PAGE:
Saturday, October 11, 2014

Do Uncontested Divorce Forms Make Things Easier For You?

Marriage is a beautiful relationship of care, love and intimacy where both parties work towards the betterment of each other. When couples decide to marry, they obviously do not intend the marriage to end in a divorce. However, it is sad that many couples find that they simply cannot continue living together and must break apart. The emotional stress apart, the legal aspect of filing divorce papers can also be very intense and overwhelming. Uncontested divorce forms can make things lot easier if both parties are on the same platform.

Technically, you have the right to contest a divorce but you can also opt for an uncontested divorce if you want to save yourself the trouble of a long drawn out legal process and exposing yourself to scrutiny. The fact is that when you contest the divorce papers filed by your spouse, you will be grilled in court and believe it or not, it is not going to be a pleasant experience at all.

Divorce applications are defined as either at-fault or no-fault divorce. The law allows that you can file divorce papers simply on the basis of incompatibility and irreconcilable differences without providing grounds (reasons or faults) for filing divorce. Of course, if you choose to you can allege faults but you have to prove them in court.

Regardless of which type of divorce you choose, it depends upon you whether you wish to contest it or not. Uncontested divorce may be filed through uncontested divorce forms, a simple procedure that covers all the issues related to a divorce. You can file uncontested divorce forms on your own or let an attorney file divorce papers on your behalf.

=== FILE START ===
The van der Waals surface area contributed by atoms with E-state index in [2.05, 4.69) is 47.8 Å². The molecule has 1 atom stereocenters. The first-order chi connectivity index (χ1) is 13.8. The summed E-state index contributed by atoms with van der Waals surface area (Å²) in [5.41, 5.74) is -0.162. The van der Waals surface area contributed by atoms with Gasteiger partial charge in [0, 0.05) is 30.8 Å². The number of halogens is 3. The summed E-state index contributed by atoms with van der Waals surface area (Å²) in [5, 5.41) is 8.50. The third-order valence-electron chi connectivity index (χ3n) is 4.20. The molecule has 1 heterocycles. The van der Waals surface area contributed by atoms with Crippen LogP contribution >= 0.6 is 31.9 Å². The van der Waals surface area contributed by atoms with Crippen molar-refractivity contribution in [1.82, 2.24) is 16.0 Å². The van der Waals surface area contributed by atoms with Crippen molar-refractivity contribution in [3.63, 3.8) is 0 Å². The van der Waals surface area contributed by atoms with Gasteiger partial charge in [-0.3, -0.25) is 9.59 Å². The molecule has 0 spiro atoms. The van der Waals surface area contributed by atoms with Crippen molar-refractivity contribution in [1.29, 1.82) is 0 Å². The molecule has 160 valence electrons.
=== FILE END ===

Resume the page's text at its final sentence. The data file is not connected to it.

Considering the fact that nearly 50% of the marriages in USA end up in a divorce, the law has made it easier for married couples by providing an option of filing divorce papers by completing simple but extensive uncontested divorce forms on their own.

In the event you decide to contest a divorce you have to be prepared for it. Contested divorce means that you need to be ready for attacks from all sides. It is a long and complex process of discovery. It involves formal systematic questioning, a process known as the interrogatory. Each party has to send a long list of questions through an attorney and the other has to answer under oath.

The interrogatory includes questions regarding your finances, properties held singly or jointly regardless of whether they were acquired before or during the marriage, all assets and sources of income, debts and any other financial matter. Each claim and counter claim is keenly contested with and attorneys from either side may ask for documentary evidence in support of each and every declaration made in the divorce papers.

This is followed by a process known as Deposition a pretrial interrogation where you and one or more witness are required to answer questions under oath. This is usually conducted in a lawyer's office. The case is then argued in court where the primary aim of the lawyers is to develop on the loopholes identified in the other party's claim and negotiate a better deal for their clients.

Uncontested divorce is a simple procedure involving filing divorce papers through uncontested divorce forms. The precondition to filing divorce of this type is that both parties should have agreed on all issues. In an uncontested divorce it is important that all issues are settled one to one. If that is not

Sharon Peppers has first hand experience with Divorce and filing filing divorce papers []. She shares the details of the process and gives tips and strategies to help you get through it and get on with your life. To here more about uncontested divorce forms [] and other aspects of divorce visit her blog.
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